How did the preeminent theorist and philosopher Michel Foucault experience and observe the Iranian revolution? How did he find the revolution disruptive of a teleological notion of history? And how did the Iranian revolution impact and shape Foucault's thought? These are among the questions addressed by Behrooz Ghamari-Tabrizi
in his exciting new book Foucault in Iran: Islamic Revolution after the Enlightenment
(University of Minnesota Press, 2016). This book presents an intimate portrait of the events and conditions that led to the revolution, coupled with a fascinating account of Foucault's engagement with that moment. Historically rich and theoretically nuanced, Foucault in Iran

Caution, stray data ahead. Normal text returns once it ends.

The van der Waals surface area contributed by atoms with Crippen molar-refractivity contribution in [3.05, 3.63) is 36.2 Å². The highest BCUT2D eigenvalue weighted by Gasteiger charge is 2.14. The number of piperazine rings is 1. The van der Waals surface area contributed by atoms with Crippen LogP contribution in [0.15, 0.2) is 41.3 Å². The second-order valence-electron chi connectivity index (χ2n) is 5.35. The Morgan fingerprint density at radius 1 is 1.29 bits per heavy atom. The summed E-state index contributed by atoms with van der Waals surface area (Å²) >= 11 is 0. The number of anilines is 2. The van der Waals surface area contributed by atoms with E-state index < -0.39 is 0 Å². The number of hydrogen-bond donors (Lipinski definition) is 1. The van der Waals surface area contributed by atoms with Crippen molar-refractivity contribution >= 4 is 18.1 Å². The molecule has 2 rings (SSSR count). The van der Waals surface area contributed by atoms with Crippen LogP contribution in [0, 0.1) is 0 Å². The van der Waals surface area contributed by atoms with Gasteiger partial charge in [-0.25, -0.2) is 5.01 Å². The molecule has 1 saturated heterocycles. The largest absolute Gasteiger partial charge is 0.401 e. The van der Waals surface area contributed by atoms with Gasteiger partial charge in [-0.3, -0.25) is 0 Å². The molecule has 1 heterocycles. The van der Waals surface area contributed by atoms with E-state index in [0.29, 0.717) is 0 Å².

advances a scathing critique of previous works on this subject that charged Foucault with having endorsed Islamist violence by supporting the revolution. This book offers a more complicated reading of Foucault's views on the revolution that disrupts binaries like secular/Islamist while also providing a riveting analysis on questions of time, history, and revolution.